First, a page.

Since SARSCoV2 and SARS-CoV have a similar structure, it has been hypothesized that they may share analogous pathogenesis and pathological manifestations. Previous studies have shown that orchitis is a complication of SARS (12). SARS-infected patients have testicular damage and spermatogenesis abnormalities. Testes of SARS patients have leukocyte infiltration, basement thickening, peritubular fibrosis, vascular congestion and loss of gem cells. Immunohistochemical analysis showed significant higher levels of CD3+ T lymphocytes and CD68+ macrophages in the testis of SARS patients compared with the controls. The authors hypothesized that these cells could impair Leydig cell function (consequently testosterone production), blood-testis barrier (BTB), and damage seminiferous epithelium directly. In addition, the inflammatory process may trigger an autoimmune response and autoantibody production within the tubules. Although the testis is an immunologically privileged organ because of the present of the BTB, numerous immune-regulatory molecules can be secreted by testicular cells (17). Models of experimental autoimmune orchitis showed deposits of IgG in germinal epithelium, basement membrane, interstitium, vascular endothelium, and degenerated germ cells (18). Interestingly, an extensive IgG precipitation in the seminiferous epithelium, including in some degenerated germ cells and Sertoli cells, has been reported in patients with SARS (12). Figure 1 shows the putative mechanisms of action of SARS-CoV-2 within the testis and its pathophysiological consequences.
Humoral immune response, especially the production of neutralizing antibody, has a crucial role for the limitation of the infection in later phases and to prevent re-infection (19). In 89% of patients who recovered form SARS, IgG-specific and neutralizing antibodies were found two years after infection (20). COVID-19 stimulates the production of IgG against the N protein that can be measured in the serum as early as day 4 after the onset of disease and most of the patients seroconvert within the second week of infection (19). The analysis of ACE2 in lung cells of patients with COVID-19 suggests that this enzyme is not only a receptor, but is also involved in post-infection regulation, including innate immune response, adaptive immune response, cytokine secretion, and viral genome replication (21). Since the high expression of ACE2 receptors in the testis (1,9), this organ could play an important role in the adaptive immune response to COVID-19.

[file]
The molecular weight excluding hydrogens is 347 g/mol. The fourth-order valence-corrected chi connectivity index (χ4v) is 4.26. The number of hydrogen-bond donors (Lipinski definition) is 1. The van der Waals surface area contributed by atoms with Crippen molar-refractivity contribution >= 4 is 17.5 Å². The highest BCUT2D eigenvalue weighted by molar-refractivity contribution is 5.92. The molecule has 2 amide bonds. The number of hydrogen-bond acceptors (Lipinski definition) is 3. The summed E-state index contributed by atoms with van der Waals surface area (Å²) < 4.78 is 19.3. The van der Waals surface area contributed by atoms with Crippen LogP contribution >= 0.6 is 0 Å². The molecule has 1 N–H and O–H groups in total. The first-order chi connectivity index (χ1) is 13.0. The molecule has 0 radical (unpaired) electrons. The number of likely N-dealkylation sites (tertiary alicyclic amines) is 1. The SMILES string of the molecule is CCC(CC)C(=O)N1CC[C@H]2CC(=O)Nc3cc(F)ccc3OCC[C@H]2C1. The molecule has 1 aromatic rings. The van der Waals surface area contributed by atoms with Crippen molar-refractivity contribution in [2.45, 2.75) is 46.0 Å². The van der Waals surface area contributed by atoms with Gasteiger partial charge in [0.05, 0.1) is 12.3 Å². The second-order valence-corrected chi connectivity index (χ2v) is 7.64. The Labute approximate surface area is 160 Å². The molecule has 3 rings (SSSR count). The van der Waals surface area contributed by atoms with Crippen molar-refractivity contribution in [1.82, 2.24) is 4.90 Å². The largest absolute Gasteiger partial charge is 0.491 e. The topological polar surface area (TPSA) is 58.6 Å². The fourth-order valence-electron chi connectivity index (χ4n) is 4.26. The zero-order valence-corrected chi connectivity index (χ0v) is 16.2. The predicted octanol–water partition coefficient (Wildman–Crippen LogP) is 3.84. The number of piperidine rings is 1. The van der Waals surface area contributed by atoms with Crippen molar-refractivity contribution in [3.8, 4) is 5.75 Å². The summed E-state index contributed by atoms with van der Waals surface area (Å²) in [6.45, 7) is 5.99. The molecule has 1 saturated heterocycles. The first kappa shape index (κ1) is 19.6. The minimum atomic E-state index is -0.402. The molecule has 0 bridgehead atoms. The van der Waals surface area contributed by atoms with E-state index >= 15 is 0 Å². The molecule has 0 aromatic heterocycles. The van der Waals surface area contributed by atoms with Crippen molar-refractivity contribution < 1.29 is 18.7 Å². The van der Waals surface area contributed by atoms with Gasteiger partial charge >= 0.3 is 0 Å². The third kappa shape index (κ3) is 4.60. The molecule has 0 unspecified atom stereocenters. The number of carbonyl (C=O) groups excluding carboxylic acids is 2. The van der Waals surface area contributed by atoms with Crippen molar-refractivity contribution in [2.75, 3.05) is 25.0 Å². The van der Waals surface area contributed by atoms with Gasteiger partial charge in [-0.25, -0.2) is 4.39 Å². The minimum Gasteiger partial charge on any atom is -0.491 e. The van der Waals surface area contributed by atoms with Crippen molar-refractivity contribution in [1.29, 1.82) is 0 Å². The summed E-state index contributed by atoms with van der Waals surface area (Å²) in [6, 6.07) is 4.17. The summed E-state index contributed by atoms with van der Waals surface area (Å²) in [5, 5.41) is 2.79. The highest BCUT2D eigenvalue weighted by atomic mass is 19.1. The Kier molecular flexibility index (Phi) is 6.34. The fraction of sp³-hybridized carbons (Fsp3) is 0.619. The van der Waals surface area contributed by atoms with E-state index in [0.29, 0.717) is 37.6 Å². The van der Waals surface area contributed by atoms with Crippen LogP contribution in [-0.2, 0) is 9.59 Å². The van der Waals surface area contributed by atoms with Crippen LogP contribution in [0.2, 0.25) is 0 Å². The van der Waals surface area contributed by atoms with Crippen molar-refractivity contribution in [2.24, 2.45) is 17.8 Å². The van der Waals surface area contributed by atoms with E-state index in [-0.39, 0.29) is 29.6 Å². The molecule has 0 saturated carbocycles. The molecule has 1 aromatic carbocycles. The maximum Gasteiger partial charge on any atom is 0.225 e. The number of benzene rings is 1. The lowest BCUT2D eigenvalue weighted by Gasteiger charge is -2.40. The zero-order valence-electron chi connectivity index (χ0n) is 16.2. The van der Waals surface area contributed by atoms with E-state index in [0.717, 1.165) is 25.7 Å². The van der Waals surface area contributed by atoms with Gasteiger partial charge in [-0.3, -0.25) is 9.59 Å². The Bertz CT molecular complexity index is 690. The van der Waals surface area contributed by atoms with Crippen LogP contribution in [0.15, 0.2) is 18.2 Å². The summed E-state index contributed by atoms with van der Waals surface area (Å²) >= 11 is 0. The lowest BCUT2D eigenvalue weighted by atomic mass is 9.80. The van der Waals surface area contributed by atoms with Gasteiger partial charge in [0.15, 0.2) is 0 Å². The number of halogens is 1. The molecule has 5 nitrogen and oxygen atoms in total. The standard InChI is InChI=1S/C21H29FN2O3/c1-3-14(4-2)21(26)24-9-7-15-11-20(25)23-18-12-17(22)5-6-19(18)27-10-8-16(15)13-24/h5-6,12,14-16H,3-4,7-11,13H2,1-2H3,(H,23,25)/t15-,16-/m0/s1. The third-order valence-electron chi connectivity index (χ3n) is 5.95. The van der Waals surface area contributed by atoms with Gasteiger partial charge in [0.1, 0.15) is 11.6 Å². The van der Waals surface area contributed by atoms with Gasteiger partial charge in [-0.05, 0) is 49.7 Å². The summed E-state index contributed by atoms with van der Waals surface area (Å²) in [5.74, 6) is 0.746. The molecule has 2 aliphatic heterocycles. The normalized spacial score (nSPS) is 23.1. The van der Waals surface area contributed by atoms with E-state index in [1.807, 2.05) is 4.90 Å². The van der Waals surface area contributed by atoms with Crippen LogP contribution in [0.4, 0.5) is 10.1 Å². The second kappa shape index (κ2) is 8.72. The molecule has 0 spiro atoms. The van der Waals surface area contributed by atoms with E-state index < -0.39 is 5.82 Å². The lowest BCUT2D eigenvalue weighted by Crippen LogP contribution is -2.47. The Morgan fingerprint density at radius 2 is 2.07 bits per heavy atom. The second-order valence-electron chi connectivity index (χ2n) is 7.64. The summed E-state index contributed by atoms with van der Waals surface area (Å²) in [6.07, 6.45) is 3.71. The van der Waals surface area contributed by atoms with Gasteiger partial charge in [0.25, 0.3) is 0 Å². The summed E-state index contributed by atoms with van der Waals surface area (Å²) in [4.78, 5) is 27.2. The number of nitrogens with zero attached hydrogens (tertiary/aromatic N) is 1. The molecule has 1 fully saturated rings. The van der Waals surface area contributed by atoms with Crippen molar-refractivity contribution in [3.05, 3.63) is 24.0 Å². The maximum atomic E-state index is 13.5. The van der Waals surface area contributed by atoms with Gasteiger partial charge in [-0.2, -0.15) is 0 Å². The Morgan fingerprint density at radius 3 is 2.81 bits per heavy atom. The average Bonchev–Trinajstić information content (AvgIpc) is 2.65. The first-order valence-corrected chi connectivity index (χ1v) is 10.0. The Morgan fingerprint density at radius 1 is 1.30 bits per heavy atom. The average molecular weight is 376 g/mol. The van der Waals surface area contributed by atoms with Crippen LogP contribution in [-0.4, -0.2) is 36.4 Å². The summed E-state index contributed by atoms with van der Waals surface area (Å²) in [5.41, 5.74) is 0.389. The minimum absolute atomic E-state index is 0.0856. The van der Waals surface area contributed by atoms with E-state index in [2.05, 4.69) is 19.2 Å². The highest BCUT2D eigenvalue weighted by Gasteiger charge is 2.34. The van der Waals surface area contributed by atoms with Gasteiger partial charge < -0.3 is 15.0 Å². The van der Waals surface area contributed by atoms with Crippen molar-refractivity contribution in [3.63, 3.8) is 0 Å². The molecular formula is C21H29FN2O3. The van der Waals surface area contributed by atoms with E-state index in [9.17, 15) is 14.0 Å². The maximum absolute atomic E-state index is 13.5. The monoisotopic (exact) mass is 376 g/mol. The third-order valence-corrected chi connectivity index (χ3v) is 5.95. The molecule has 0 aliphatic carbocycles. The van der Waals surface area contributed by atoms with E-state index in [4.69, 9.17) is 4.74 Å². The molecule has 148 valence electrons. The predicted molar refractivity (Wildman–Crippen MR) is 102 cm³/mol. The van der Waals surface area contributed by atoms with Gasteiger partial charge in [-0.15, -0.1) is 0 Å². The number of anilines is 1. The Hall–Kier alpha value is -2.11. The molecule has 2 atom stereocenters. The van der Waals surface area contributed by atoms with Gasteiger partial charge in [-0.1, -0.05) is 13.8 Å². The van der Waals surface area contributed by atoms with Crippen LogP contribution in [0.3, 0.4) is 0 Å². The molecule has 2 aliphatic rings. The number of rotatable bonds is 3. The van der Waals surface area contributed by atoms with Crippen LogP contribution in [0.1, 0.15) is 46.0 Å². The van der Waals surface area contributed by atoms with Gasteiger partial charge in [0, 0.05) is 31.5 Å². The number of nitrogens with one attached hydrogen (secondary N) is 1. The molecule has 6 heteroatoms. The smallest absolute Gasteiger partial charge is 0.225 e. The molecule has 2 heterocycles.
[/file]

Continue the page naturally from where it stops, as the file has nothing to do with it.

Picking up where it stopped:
In conclusion, evidence suggests that the testis may be vulnerable to SARS-CoV2 infection. Thus, the reproductive function should be followed and evaluated in COVID-19 male patients, especially in young men. At the same time, the susceptibility of males to severe disease has been constantly reported in these months and men show worse clinical outcomes than women. Although the etiology is probably multifactorial, the effects of sex hormones on the expression of ACE2 could help in explaining this different susceptibility and lethality between sexes (22). Finally, we speculate that the male gonad may have a potentially important role in the onset of adaptive immune response to COVID-19. It would be interesting to know the disease course for COVID-19 patients with a normal gonadal function or with previous testicular pathologies. Few data are still available about the link between COVID-19 and male reproductive system but many questions are already open and need to be answered.
Provenance and Peer Review: This article was a free submission to the journal. The article did not undergo external peer review.
Provenance and Peer Review: This article was a free submission to the journal. The article did not undergo external peer review.
Conflicts of Interest: All authors have completed the ICMJE uniform disclosure form (available at http://dx.doi.org/10.21037/tau-20-900). The authors have no conflicts of interest to declare.